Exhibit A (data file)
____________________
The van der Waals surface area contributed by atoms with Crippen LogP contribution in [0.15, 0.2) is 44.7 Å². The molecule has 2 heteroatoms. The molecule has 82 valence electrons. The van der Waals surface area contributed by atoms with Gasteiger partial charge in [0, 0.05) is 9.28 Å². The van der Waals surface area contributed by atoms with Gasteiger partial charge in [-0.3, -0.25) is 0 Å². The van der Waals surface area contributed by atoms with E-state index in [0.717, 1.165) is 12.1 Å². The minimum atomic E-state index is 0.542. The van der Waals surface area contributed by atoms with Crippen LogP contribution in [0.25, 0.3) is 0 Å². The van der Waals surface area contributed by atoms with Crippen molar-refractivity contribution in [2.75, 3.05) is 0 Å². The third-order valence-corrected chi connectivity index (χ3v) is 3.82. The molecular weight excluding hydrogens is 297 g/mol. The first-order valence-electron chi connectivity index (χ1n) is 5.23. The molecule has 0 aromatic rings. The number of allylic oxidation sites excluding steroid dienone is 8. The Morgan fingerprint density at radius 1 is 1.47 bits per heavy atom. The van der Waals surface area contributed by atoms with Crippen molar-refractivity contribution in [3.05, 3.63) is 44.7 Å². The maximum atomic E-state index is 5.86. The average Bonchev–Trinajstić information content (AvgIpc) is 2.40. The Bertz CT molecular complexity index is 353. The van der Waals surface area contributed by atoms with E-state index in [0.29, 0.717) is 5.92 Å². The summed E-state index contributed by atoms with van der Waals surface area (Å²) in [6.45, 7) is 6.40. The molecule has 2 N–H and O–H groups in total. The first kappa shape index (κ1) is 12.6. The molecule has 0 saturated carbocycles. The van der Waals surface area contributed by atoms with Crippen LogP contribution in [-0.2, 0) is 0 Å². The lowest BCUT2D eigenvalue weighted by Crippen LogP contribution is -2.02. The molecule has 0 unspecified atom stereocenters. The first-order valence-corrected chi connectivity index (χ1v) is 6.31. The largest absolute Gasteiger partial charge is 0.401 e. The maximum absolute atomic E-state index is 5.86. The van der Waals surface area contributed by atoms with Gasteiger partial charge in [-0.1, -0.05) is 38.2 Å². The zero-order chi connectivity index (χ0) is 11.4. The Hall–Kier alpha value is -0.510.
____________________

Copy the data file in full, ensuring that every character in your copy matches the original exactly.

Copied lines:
The van der Waals surface area contributed by atoms with Crippen LogP contribution in [0.15, 0.2) is 44.7 Å². The molecule has 2 heteroatoms. The molecule has 82 valence electrons. The van der Waals surface area contributed by atoms with Gasteiger partial charge in [0, 0.05) is 9.28 Å². The van der Waals surface area contributed by atoms with Gasteiger partial charge in [-0.3, -0.25) is 0 Å². The van der Waals surface area contributed by atoms with E-state index in [0.717, 1.165) is 12.1 Å². The minimum atomic E-state index is 0.542. The van der Waals surface area contributed by atoms with Crippen LogP contribution in [0.25, 0.3) is 0 Å². The van der Waals surface area contributed by atoms with Crippen molar-refractivity contribution in [2.75, 3.05) is 0 Å². The third-order valence-corrected chi connectivity index (χ3v) is 3.82. The molecular weight excluding hydrogens is 297 g/mol. The first-order valence-electron chi connectivity index (χ1n) is 5.23. The molecule has 0 aromatic rings. The number of allylic oxidation sites excluding steroid dienone is 8. The Morgan fingerprint density at radius 1 is 1.47 bits per heavy atom. The van der Waals surface area contributed by atoms with Crippen molar-refractivity contribution in [3.05, 3.63) is 44.7 Å². The maximum atomic E-state index is 5.86. The average Bonchev–Trinajstić information content (AvgIpc) is 2.40. The Bertz CT molecular complexity index is 353. The van der Waals surface area contributed by atoms with E-state index in [0.29, 0.717) is 5.92 Å². The summed E-state index contributed by atoms with van der Waals surface area (Å²) in [6.45, 7) is 6.40. The molecule has 2 N–H and O–H groups in total. The first kappa shape index (κ1) is 12.6. The molecule has 0 saturated carbocycles. The van der Waals surface area contributed by atoms with Crippen LogP contribution in [-0.2, 0) is 0 Å². The lowest BCUT2D eigenvalue weighted by Crippen LogP contribution is -2.02. The molecule has 0 unspecified atom stereocenters. The first-order valence-corrected chi connectivity index (χ1v) is 6.31. The largest absolute Gasteiger partial charge is 0.401 e. The maximum absolute atomic E-state index is 5.86. The van der Waals surface area contributed by atoms with Gasteiger partial charge in [-0.1, -0.05) is 38.2 Å². The zero-order chi connectivity index (χ0) is 11.4. The Hall–Kier alpha value is -0.510.